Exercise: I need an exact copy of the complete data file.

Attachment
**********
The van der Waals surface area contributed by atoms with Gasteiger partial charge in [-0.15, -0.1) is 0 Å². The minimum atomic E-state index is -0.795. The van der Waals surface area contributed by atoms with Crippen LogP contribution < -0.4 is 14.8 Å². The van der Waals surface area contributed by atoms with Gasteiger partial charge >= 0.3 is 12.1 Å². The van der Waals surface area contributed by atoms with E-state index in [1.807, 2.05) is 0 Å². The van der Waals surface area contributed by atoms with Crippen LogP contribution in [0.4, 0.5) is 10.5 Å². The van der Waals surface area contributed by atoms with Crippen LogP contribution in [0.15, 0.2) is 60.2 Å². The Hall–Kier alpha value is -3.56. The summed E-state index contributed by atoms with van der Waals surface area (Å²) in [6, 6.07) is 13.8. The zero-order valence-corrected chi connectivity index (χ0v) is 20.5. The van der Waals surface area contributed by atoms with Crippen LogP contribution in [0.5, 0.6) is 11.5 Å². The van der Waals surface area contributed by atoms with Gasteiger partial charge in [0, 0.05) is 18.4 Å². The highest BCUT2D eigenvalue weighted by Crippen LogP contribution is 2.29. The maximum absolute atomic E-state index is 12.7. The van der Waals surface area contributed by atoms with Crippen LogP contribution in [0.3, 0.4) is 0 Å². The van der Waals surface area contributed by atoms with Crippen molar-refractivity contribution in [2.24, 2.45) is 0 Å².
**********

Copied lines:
The van der Waals surface area contributed by atoms with Gasteiger partial charge in [-0.15, -0.1) is 0 Å². The minimum atomic E-state index is -0.795. The van der Waals surface area contributed by atoms with Crippen LogP contribution < -0.4 is 14.8 Å². The van der Waals surface area contributed by atoms with Gasteiger partial charge >= 0.3 is 12.1 Å². The van der Waals surface area contributed by atoms with E-state index in [1.807, 2.05) is 0 Å². The van der Waals surface area contributed by atoms with Crippen LogP contribution in [0.4, 0.5) is 10.5 Å². The van der Waals surface area contributed by atoms with Crippen LogP contribution in [0.15, 0.2) is 60.2 Å². The Hall–Kier alpha value is -3.56. The summed E-state index contributed by atoms with van der Waals surface area (Å²) in [6, 6.07) is 13.8. The zero-order valence-corrected chi connectivity index (χ0v) is 20.5. The van der Waals surface area contributed by atoms with Crippen LogP contribution in [0.5, 0.6) is 11.5 Å². The van der Waals surface area contributed by atoms with Gasteiger partial charge in [0, 0.05) is 18.4 Å². The highest BCUT2D eigenvalue weighted by Crippen LogP contribution is 2.29. The maximum absolute atomic E-state index is 12.7. The van der Waals surface area contributed by atoms with Crippen LogP contribution in [0.3, 0.4) is 0 Å². The van der Waals surface area contributed by atoms with Crippen molar-refractivity contribution in [2.24, 2.45) is 0 Å².